A Strategic View of US Nuclear Power Policy
Recently, I had the opportunity to give a presentation in a workshop hosted by the Global America Business Institute (GABI). GABI’s mission is “to advance awareness and proficiency in global affairs with a focus on international energy policy issues and US-Korea energy policy agenda”, which aligns with my collaborations at the University of Georgia with the Center for International Trade and Security (where I serve as a Senior Fellow) and the Carl Vinson Institute of Government’s South Korea Program.
My talk, which is about thirty minutes and is followed up with thirty minutes of Q&A, covers US energy policy, in general, but focuses on the national security implications of US nuclear power policy. I provide some historical background to early development of the first principles of America’s nuclear power policy and emphasize that US nuclear power policy was originally crafted as an extension of US foreign policy to meet national security objectives. However, US nuclear power is currently debated predominantly as an energy commodity. As such, I contend in this talk that US civilian nuclear power policy and strategy should be realigned to meet foreign policy and national security objectives, and I propose three core actions to do so. Central to my points are that the US needs to conduct a whole-of-government “Nuclear Industrial Base Review” of its civilian nuclear enterprise in order to evaluate risks and make recommendations for strengthening, reorganizing and reconstituting the US nuclear sector’s domestic and global manufacturing supply chain to meet 21st century challenges, with a view toward partnering with our allies–i.e., the UK, South Korea, Japan, Canada, France, Australia.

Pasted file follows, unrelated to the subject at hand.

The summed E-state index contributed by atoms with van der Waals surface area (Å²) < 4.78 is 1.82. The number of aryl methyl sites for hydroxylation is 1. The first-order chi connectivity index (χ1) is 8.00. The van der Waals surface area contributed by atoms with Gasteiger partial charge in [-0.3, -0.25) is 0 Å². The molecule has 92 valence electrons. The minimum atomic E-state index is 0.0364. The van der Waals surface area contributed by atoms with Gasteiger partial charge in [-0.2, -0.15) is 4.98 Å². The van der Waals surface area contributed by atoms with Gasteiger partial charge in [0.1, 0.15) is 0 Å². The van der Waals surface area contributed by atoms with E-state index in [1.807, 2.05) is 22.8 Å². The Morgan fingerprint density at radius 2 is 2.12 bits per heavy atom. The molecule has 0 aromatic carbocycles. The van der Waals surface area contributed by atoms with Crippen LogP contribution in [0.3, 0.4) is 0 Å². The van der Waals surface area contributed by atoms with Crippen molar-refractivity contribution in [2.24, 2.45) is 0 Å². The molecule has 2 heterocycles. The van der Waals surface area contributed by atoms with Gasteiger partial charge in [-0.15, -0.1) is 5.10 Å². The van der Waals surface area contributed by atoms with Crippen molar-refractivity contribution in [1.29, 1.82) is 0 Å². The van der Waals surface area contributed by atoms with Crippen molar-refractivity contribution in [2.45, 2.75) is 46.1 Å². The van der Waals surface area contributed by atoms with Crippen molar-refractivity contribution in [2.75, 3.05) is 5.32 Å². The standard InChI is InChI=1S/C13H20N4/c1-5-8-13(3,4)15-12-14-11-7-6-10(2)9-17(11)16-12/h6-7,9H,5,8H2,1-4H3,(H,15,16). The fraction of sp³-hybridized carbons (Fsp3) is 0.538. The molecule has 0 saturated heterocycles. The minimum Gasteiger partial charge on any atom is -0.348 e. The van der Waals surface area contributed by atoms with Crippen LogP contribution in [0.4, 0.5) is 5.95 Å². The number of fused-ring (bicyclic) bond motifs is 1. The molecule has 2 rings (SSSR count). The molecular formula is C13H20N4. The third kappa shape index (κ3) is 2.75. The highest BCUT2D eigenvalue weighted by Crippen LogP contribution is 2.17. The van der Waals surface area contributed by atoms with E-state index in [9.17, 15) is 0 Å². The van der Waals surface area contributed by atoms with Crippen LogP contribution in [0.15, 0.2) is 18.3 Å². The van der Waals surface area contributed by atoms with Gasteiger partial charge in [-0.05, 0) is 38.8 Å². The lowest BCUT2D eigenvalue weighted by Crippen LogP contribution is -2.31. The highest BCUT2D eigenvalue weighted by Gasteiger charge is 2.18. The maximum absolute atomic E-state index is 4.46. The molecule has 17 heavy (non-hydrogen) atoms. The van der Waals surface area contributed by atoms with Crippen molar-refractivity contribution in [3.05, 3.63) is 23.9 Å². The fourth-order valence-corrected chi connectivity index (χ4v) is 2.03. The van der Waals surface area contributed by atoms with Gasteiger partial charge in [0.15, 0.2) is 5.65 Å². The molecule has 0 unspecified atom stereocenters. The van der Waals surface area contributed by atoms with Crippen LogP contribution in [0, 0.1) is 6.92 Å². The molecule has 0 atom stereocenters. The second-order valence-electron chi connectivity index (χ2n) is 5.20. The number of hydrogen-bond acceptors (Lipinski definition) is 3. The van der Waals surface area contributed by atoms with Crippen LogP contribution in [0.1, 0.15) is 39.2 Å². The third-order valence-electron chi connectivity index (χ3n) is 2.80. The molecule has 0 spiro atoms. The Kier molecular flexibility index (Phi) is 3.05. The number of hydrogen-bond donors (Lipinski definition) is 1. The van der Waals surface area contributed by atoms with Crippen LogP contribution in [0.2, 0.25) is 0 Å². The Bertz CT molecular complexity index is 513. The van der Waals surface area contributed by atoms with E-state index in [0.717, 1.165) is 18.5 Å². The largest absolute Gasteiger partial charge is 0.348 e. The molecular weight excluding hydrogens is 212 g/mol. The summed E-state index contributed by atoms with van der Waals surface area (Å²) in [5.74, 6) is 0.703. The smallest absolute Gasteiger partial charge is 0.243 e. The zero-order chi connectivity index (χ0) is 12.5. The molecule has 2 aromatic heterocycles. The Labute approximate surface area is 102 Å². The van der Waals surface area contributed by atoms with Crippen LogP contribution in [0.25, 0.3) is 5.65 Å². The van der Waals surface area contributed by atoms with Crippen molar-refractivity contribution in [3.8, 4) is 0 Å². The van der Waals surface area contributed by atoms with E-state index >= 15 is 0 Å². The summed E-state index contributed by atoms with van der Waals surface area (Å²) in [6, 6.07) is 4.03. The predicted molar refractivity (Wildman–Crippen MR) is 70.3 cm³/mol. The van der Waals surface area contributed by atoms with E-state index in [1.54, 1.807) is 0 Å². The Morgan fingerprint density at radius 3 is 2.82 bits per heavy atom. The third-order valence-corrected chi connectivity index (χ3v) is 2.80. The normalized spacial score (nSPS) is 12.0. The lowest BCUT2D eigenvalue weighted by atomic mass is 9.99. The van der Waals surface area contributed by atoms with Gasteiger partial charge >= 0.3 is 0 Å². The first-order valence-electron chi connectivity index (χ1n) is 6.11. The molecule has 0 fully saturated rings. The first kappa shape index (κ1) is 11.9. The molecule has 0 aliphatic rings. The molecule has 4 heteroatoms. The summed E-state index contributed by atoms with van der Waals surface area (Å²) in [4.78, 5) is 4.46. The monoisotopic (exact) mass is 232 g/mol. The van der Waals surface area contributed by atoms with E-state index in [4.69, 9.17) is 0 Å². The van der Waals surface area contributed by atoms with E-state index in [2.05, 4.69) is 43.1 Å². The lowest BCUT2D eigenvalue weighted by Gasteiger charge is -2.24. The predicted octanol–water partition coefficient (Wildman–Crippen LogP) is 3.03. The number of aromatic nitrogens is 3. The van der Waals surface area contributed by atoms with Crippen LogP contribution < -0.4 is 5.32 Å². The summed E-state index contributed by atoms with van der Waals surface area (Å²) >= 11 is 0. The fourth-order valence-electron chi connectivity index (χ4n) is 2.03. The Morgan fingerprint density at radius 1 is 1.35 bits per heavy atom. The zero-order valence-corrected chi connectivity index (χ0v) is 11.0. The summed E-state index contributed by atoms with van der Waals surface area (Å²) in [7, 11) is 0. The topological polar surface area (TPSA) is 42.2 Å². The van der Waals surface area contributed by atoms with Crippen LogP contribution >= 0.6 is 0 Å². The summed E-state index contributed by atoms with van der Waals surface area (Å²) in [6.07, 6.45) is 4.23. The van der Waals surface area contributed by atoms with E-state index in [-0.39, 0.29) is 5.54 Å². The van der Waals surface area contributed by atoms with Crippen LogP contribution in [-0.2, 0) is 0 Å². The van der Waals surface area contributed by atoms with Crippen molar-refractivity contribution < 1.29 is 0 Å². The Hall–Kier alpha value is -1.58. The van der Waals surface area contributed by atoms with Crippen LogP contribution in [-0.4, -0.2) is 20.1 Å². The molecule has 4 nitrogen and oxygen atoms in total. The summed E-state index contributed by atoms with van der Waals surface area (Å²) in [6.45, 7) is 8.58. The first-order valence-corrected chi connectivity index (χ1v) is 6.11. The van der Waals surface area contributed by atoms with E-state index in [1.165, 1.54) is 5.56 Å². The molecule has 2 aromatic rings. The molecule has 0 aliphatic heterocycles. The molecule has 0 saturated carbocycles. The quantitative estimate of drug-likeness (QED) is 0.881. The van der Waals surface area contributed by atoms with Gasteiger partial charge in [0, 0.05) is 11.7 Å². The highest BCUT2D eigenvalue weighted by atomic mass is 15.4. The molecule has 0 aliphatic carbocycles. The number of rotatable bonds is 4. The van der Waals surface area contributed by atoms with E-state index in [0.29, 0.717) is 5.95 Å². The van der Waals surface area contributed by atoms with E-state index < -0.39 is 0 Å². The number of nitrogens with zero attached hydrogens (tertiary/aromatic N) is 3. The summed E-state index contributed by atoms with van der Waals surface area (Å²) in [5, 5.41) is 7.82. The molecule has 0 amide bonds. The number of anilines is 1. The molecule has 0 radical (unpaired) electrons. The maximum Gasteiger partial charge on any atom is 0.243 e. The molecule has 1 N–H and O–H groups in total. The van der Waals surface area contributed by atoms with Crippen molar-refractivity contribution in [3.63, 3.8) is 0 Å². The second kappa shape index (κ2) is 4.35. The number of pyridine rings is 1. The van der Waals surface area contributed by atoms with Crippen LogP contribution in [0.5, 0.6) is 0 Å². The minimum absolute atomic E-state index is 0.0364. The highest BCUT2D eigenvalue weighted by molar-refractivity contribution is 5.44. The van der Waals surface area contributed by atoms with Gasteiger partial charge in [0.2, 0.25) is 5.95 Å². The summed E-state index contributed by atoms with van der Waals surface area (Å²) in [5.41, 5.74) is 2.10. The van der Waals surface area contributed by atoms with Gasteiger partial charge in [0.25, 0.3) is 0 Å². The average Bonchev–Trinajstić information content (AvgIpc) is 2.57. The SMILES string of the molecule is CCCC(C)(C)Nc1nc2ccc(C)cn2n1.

The summary point is: the US must develop a strategic approach to its civilian nuclear power enterprise given energy security, climate change and great power competition of the 21st century–all of which coalesce into 21st century national security challenges unlike any the US has ever faced.